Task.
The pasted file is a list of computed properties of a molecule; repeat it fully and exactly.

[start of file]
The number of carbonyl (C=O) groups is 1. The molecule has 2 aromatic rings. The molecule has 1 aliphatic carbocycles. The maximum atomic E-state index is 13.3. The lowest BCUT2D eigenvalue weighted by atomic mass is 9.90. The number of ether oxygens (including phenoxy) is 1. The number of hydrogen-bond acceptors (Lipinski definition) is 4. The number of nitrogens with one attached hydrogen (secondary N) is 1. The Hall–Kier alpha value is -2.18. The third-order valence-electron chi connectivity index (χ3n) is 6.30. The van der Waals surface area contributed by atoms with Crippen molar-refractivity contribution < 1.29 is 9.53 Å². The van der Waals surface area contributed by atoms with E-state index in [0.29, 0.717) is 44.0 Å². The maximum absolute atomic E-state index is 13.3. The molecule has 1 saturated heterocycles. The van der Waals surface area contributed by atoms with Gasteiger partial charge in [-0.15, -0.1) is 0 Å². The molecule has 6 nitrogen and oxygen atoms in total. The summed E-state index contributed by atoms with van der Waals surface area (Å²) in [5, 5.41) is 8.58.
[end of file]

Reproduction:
The number of carbonyl (C=O) groups is 1. The molecule has 2 aromatic rings. The molecule has 1 aliphatic carbocycles. The maximum atomic E-state index is 13.3. The lowest BCUT2D eigenvalue weighted by atomic mass is 9.90. The number of ether oxygens (including phenoxy) is 1. The number of hydrogen-bond acceptors (Lipinski definition) is 4. The number of nitrogens with one attached hydrogen (secondary N) is 1. The Hall–Kier alpha value is -2.18. The third-order valence-electron chi connectivity index (χ3n) is 6.30. The van der Waals surface area contributed by atoms with Crippen molar-refractivity contribution < 1.29 is 9.53 Å². The van der Waals surface area contributed by atoms with E-state index in [0.29, 0.717) is 44.0 Å². The maximum absolute atomic E-state index is 13.3. The molecule has 1 saturated heterocycles. The van der Waals surface area contributed by atoms with Gasteiger partial charge in [-0.15, -0.1) is 0 Å². The molecule has 6 nitrogen and oxygen atoms in total. The summed E-state index contributed by atoms with van der Waals surface area (Å²) in [5, 5.41) is 8.58.